Wildlife changes a life

By Anthony Vela

Stephanie Meyer is a Biology major and has always wanted to be a veterinarian, and a recent trip to a Wildlife Sanctuary in South Africa just confirmed her future path.

Stephanie Meyer"Going to South Africa has strengthened my desire to become a veterinarian and work with animals for the rest of my life. The trip opened my eyes to the many opportunities for vets."

Meyer said that she was thinking about what projects she could do during her remaining time at Molloy before she applies to graduate school, and after doing some research decided to join the Wildlife Sanctuary project in South Africa.

"I spent two weeks on the reserve and half of the time challenging myself physically, and the other half was having hands-on time with exotic animals," said Meyer. "I was improving the reserve with my team by making concrete, building new roads and enclosures, weeding poisonous (if ingested) plants, and maintaining the cleanliness and overall animal well-being."

Her participation in the program changed he life forever.

"There are free-roaming giraffes, wildebeests, blesboks, zebras, and hippos on the reserve. Walking out of my dormitory in the morning and seeing a zebra right next to me was very different from waking up on Long Island and only seeing snow outside," she continued. "I spent as much time as I wanted with three 6-month old female lion cubs in their enclosure, and went on walks with them in the mid afternoon (they were free roaming in a safe area on the reserve). They act exactly like kittens, but their paws are almost the size of my head.  One of the adult lions had three cubs a month prior to my arrival, and I was lucky to have been able to interact with them. That was one of my favorite parts of the trip. I was also up close and personal with three elephants and a cheetah named Bailey."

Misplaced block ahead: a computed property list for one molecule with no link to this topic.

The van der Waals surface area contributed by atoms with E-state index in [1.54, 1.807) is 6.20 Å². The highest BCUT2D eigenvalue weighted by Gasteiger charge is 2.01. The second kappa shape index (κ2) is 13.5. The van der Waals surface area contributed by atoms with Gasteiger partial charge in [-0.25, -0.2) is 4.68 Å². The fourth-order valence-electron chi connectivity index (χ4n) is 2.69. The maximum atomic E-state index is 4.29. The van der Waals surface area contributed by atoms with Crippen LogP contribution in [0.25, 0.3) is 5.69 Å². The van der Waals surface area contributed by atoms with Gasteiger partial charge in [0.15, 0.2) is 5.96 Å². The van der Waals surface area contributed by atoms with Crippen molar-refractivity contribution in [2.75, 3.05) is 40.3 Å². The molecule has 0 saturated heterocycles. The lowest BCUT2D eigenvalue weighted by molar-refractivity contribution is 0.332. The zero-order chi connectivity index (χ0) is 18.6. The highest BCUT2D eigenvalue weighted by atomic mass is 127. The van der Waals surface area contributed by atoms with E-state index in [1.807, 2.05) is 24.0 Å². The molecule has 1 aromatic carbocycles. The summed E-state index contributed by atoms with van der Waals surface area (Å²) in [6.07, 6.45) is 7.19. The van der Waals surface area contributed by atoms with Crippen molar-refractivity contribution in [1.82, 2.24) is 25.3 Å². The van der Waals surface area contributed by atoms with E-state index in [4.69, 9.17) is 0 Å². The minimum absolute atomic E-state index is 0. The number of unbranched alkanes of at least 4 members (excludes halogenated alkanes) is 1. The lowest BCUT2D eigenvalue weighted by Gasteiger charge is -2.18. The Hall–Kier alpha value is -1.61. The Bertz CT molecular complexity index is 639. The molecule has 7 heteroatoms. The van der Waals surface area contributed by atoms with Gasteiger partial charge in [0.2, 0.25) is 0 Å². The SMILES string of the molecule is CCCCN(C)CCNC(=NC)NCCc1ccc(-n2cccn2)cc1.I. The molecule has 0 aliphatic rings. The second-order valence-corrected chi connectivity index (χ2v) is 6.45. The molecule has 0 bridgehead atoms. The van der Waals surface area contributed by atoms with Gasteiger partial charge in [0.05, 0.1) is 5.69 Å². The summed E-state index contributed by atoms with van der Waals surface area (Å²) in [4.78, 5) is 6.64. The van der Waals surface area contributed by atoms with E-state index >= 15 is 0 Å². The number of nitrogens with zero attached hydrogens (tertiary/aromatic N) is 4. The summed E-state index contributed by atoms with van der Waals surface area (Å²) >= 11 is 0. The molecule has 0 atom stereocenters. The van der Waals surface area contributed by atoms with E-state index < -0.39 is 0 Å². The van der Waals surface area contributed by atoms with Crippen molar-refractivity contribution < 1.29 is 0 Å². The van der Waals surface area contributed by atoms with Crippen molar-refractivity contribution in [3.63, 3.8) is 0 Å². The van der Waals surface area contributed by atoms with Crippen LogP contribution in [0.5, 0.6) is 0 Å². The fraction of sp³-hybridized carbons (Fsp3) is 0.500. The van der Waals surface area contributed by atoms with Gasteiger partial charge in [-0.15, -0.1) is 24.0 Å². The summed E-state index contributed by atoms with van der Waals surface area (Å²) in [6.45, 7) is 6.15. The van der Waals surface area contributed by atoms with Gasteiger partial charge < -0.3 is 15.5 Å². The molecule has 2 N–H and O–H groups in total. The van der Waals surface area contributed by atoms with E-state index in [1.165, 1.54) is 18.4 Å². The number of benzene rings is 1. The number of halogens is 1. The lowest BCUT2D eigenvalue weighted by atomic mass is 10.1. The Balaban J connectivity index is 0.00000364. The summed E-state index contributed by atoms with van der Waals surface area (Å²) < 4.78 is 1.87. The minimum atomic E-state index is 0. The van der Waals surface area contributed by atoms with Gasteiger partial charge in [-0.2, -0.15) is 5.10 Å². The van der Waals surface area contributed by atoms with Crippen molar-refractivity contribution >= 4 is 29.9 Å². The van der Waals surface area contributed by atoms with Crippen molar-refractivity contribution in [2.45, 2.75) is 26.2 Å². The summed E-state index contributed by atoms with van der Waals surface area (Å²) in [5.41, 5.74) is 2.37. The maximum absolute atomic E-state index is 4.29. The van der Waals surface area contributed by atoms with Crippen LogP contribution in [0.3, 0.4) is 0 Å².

Myers spoke about how important interactions with the animals on the reserve were.

Stephanie Meyer"All of my interactions with the animals on the reserve are important because a majority of them are unable to be re-released in the wild due to injuries and their reliance on humans after they were rescued.  If anything were to happen to these animals such as illness or additional injuries, it is important that they get quick medical attention from the staff on the sanctuary."

She went on to thank her professors here at Molloy.

"I would like to thank Dr. Evans, Dr. Monaco, and especially Dr. Sanz; they have been nothing but supportive and helpful since I came to Molloy. They are helping me achieve my dream. Without them, I probably would not have come so far academically or personally."